Pete Morton,
(Harbourtown Records, 1999)

It's interesting that with all the folk CDs released every year, only a small percentage appear infused with creative joy. Even when projects are enkindled in delight, it is unfortunately not readily apparent. Pete Morton's latest, Trespass, is one of the releases innoculated with manifest exuberance.

Despite this compilation consisting primarily of familiar, traditional English folk songs, Morton clearly enjoyed molding these tunes in his own image. Backing himself solely on guitar, his engaging and stylish vocals are inflected with a sense of joie de vivre, giving these songs a new life. But that's the point when covering well-known tales -- putting your own indelible stamp on them.

Morton still possesses his trademark commanding, compelling voice -- quiet and subtle one moment, electrical and explosive the next. His ability to create a sense of urgency is unsurpassed. With this offering, he has firmly cemented his position as one of the great song stylists of the British Isles folk music scene, ranking right up there with Scotland's Dick Gaughan.

There is no one arc that flavors this release, a la a concept-type album. However, some "goode olde tyme" killing and maiming appears in a few of the cuts -- "The Banks of the Sweet Dundee," the faster-paced-than-usual "John Barleycorn" and "Little Musgrave." "Musgrave" contains a great retort from the wife to husband after he slays her lover. Asked what she has to say now, she replies, just before being dispatched:

"...more I like his dead body
than all your kith and kin."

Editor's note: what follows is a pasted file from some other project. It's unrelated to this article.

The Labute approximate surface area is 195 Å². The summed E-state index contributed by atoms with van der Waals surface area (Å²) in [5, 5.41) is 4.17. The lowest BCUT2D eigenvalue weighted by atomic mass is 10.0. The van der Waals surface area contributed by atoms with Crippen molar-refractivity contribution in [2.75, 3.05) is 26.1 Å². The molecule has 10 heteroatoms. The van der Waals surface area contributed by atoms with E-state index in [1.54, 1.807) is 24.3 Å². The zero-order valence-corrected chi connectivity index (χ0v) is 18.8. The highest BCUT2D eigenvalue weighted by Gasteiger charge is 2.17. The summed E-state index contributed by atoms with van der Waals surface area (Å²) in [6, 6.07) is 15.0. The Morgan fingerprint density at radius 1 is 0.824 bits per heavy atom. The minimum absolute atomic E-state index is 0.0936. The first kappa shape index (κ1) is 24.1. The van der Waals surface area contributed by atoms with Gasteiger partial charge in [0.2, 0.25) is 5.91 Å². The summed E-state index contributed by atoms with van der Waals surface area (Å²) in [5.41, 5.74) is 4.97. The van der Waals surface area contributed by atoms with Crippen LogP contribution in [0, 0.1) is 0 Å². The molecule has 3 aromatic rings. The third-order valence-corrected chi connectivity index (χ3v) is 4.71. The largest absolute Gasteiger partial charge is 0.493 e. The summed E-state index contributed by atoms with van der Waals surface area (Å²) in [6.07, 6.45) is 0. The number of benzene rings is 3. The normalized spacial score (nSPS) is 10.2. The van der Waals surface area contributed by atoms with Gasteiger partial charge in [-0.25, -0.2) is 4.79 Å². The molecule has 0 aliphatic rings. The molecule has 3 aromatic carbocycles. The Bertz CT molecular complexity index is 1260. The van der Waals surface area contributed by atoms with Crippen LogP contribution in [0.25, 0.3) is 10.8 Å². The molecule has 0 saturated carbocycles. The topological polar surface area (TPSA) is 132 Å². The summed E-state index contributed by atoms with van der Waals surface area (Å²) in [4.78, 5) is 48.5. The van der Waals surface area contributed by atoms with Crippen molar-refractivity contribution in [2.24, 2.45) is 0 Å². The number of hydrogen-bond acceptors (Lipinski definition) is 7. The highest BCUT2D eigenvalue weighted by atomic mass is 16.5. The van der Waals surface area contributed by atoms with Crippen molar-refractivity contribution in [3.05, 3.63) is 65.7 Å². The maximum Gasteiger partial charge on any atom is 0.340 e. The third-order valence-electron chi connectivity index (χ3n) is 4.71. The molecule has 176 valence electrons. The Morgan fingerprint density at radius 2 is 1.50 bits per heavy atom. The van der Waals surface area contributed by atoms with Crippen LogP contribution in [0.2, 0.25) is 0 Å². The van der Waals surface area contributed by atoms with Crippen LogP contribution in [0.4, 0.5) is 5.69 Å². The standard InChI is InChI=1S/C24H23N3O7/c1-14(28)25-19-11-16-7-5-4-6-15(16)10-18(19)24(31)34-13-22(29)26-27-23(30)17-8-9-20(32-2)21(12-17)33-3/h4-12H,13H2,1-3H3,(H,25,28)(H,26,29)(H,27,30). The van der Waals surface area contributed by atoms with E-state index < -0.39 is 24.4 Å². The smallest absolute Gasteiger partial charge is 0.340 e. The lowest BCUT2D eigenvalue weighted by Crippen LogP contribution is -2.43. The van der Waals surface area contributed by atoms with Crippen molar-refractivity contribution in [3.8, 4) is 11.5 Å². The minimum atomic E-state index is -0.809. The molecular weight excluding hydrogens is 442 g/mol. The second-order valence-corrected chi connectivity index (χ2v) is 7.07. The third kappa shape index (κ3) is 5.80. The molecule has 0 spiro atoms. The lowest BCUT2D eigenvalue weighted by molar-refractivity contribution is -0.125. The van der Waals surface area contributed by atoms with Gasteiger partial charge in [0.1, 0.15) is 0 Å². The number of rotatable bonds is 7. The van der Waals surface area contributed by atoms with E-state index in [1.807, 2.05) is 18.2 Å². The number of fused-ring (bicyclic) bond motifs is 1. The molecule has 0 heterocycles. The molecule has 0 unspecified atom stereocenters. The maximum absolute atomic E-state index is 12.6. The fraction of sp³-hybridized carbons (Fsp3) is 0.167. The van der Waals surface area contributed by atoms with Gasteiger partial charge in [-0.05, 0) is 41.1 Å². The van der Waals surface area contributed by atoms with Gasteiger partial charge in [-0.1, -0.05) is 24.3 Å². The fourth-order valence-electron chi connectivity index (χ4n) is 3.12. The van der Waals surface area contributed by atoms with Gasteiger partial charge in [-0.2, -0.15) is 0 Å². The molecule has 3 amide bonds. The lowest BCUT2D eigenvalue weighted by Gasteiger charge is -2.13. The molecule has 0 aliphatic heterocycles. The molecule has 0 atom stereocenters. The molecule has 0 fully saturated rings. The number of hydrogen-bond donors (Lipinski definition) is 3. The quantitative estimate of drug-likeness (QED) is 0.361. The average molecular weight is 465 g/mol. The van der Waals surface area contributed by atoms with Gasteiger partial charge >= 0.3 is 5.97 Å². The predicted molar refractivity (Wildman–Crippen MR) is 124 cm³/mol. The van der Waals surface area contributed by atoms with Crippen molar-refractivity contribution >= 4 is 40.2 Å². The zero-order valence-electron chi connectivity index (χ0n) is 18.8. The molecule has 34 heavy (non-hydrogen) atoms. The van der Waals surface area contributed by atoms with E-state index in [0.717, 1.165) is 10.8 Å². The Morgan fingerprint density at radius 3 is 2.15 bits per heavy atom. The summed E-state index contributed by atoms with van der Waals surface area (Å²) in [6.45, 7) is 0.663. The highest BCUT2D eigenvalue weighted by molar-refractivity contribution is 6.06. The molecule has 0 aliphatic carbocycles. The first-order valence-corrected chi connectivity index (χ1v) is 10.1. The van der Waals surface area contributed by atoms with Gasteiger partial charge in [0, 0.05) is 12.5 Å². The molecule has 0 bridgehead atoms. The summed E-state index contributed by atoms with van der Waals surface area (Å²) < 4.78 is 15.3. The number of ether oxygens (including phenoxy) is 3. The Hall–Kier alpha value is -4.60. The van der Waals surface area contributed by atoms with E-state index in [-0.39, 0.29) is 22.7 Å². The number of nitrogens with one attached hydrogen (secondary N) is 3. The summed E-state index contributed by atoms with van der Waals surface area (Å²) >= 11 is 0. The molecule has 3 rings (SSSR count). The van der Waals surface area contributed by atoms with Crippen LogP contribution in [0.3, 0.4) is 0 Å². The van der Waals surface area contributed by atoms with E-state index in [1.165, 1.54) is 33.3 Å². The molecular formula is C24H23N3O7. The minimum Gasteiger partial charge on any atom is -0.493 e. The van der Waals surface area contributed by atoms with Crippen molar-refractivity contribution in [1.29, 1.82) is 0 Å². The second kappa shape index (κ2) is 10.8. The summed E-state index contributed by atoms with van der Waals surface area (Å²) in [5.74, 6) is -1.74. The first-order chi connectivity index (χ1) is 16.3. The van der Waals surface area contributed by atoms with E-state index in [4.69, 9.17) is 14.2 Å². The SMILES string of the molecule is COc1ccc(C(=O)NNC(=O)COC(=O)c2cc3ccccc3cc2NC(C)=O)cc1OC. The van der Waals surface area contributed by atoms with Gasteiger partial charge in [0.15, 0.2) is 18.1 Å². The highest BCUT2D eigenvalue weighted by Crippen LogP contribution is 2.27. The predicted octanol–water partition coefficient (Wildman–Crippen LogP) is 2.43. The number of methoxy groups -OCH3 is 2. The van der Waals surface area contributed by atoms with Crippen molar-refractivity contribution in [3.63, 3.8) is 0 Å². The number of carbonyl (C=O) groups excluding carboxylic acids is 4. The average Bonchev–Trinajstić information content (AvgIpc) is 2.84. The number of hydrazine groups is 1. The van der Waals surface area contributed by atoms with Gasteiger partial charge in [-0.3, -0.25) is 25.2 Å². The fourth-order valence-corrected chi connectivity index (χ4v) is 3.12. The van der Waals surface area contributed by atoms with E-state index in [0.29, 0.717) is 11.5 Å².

The most moving composition, among more than a handful of candidates, is "The Rose In June." An emotional tale of lives lost and souls saved during a storm at sea, Morton sways back and forth, balancing delicate and forceful lyrics in his own inimitable style.

"A Farmer's Boy" is another sentimental tune. As Morton cheekily mentions in the liner notes, this is "a popular song about a successful job hunt." Unlike most of the other songs presented, this tale concludes with an uplifting, heartwarming finish.

The cleaving of military and family life is sadly covered in the slow-paced "The Banks of the Nile." The various options to keep a couple together just will not work when duty calls.

Immensely enjoyable, "The Mower and the Dairymaid" is ensconced in a montage of tongue-in-cheek, double entendre elements, presented in an invigorating, toe-tapping rhythm.

Released under the aegis of Harbourtown Records, which is managed by ex-Silly Wizard mates Gordon Jones and Bob Thomas, this is a minimalist offering. But isn't that how these classics should be presented?

You owe yourself to check this one out, whether you're a longtime Morton fan or uninitiated to his charms. Be forewarned though, the seduction is inevitable -- don't bother attempting to resist.

[ by Kevin McCarthy ]